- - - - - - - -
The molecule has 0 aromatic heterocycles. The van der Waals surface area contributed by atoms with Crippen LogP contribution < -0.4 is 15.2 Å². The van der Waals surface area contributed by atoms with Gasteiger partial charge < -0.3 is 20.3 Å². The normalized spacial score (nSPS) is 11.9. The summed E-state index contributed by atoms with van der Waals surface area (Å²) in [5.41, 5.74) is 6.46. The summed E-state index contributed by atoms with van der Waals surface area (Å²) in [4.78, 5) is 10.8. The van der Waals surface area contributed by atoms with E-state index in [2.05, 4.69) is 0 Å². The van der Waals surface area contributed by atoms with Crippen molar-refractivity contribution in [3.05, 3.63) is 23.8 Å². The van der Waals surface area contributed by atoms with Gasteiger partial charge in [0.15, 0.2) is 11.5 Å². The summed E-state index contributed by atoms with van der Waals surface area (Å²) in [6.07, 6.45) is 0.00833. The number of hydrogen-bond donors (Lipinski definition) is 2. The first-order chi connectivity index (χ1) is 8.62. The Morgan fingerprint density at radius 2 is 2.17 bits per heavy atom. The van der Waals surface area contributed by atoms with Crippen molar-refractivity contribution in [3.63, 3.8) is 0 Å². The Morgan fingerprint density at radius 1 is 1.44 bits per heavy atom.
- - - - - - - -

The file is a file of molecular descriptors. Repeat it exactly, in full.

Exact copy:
The molecule has 0 aromatic heterocycles. The van der Waals surface area contributed by atoms with Crippen LogP contribution < -0.4 is 15.2 Å². The van der Waals surface area contributed by atoms with Gasteiger partial charge < -0.3 is 20.3 Å². The normalized spacial score (nSPS) is 11.9. The summed E-state index contributed by atoms with van der Waals surface area (Å²) in [5.41, 5.74) is 6.46. The summed E-state index contributed by atoms with van der Waals surface area (Å²) in [4.78, 5) is 10.8. The van der Waals surface area contributed by atoms with E-state index in [2.05, 4.69) is 0 Å². The van der Waals surface area contributed by atoms with Crippen molar-refractivity contribution in [3.05, 3.63) is 23.8 Å². The van der Waals surface area contributed by atoms with Gasteiger partial charge in [0.15, 0.2) is 11.5 Å². The summed E-state index contributed by atoms with van der Waals surface area (Å²) in [6.07, 6.45) is 0.00833. The number of hydrogen-bond donors (Lipinski definition) is 2. The first-order chi connectivity index (χ1) is 8.62. The Morgan fingerprint density at radius 2 is 2.17 bits per heavy atom. The van der Waals surface area contributed by atoms with Crippen molar-refractivity contribution in [3.63, 3.8) is 0 Å². The Morgan fingerprint density at radius 1 is 1.44 bits per heavy atom.